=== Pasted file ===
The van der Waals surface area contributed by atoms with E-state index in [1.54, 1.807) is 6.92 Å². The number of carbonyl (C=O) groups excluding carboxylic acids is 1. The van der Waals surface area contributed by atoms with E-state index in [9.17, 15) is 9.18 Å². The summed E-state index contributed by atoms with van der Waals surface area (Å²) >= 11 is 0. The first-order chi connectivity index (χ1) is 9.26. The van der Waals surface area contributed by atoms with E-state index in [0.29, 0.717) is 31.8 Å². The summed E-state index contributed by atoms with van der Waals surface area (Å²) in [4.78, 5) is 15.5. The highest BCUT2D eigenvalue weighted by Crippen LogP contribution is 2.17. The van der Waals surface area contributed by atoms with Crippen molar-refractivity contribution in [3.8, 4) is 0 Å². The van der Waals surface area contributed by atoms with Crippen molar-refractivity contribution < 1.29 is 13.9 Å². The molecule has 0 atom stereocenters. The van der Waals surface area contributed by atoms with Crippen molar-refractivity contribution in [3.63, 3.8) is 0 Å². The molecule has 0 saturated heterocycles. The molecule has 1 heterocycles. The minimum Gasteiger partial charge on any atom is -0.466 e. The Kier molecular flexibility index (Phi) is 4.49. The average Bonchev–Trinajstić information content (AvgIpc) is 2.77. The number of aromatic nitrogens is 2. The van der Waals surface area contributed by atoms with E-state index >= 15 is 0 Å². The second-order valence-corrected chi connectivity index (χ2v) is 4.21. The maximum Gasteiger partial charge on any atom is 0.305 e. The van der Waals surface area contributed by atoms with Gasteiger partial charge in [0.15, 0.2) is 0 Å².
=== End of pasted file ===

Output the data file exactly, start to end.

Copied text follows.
The van der Waals surface area contributed by atoms with E-state index in [1.54, 1.807) is 6.92 Å². The number of carbonyl (C=O) groups excluding carboxylic acids is 1. The van der Waals surface area contributed by atoms with E-state index in [9.17, 15) is 9.18 Å². The summed E-state index contributed by atoms with van der Waals surface area (Å²) >= 11 is 0. The first-order chi connectivity index (χ1) is 9.26. The van der Waals surface area contributed by atoms with E-state index in [0.29, 0.717) is 31.8 Å². The summed E-state index contributed by atoms with van der Waals surface area (Å²) in [4.78, 5) is 15.5. The highest BCUT2D eigenvalue weighted by Crippen LogP contribution is 2.17. The van der Waals surface area contributed by atoms with Crippen molar-refractivity contribution in [3.8, 4) is 0 Å². The van der Waals surface area contributed by atoms with Crippen molar-refractivity contribution < 1.29 is 13.9 Å². The molecule has 0 atom stereocenters. The van der Waals surface area contributed by atoms with Crippen molar-refractivity contribution in [3.63, 3.8) is 0 Å². The molecule has 0 saturated heterocycles. The molecule has 1 heterocycles. The minimum Gasteiger partial charge on any atom is -0.466 e. The Kier molecular flexibility index (Phi) is 4.49. The average Bonchev–Trinajstić information content (AvgIpc) is 2.77. The number of aromatic nitrogens is 2. The van der Waals surface area contributed by atoms with E-state index >= 15 is 0 Å². The second-order valence-corrected chi connectivity index (χ2v) is 4.21. The maximum Gasteiger partial charge on any atom is 0.305 e. The van der Waals surface area contributed by atoms with Gasteiger partial charge in [0.15, 0.2) is 0 Å².